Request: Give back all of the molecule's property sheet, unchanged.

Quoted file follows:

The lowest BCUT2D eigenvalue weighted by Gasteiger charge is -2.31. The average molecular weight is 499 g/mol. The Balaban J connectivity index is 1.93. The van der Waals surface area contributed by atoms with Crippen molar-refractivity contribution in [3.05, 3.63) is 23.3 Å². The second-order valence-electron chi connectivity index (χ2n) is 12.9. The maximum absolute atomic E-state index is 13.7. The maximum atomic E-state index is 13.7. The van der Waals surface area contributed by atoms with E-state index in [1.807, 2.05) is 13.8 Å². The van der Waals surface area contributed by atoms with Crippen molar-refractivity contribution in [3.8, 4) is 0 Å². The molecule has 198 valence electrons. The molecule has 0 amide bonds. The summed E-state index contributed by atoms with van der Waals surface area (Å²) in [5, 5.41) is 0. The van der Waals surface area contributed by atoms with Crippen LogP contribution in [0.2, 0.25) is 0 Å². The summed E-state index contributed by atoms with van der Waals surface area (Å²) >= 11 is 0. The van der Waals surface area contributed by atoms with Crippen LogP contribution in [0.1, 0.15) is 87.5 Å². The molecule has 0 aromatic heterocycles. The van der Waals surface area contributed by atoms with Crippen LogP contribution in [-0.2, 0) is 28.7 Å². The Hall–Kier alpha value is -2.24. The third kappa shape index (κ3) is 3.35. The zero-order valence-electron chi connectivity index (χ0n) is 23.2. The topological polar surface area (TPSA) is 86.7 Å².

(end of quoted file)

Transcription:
The lowest BCUT2D eigenvalue weighted by Gasteiger charge is -2.31. The average molecular weight is 499 g/mol. The Balaban J connectivity index is 1.93. The van der Waals surface area contributed by atoms with Crippen molar-refractivity contribution in [3.05, 3.63) is 23.3 Å². The second-order valence-electron chi connectivity index (χ2n) is 12.9. The maximum absolute atomic E-state index is 13.7. The maximum atomic E-state index is 13.7. The van der Waals surface area contributed by atoms with E-state index in [1.807, 2.05) is 13.8 Å². The van der Waals surface area contributed by atoms with Crippen molar-refractivity contribution in [3.8, 4) is 0 Å². The molecule has 198 valence electrons. The molecule has 0 amide bonds. The summed E-state index contributed by atoms with van der Waals surface area (Å²) in [5, 5.41) is 0. The van der Waals surface area contributed by atoms with Crippen LogP contribution in [0.2, 0.25) is 0 Å². The summed E-state index contributed by atoms with van der Waals surface area (Å²) >= 11 is 0. The van der Waals surface area contributed by atoms with Crippen LogP contribution in [0.1, 0.15) is 87.5 Å². The molecule has 0 aromatic heterocycles. The van der Waals surface area contributed by atoms with Crippen LogP contribution in [-0.2, 0) is 28.7 Å². The Hall–Kier alpha value is -2.24. The third kappa shape index (κ3) is 3.35. The zero-order valence-electron chi connectivity index (χ0n) is 23.2. The topological polar surface area (TPSA) is 86.7 Å².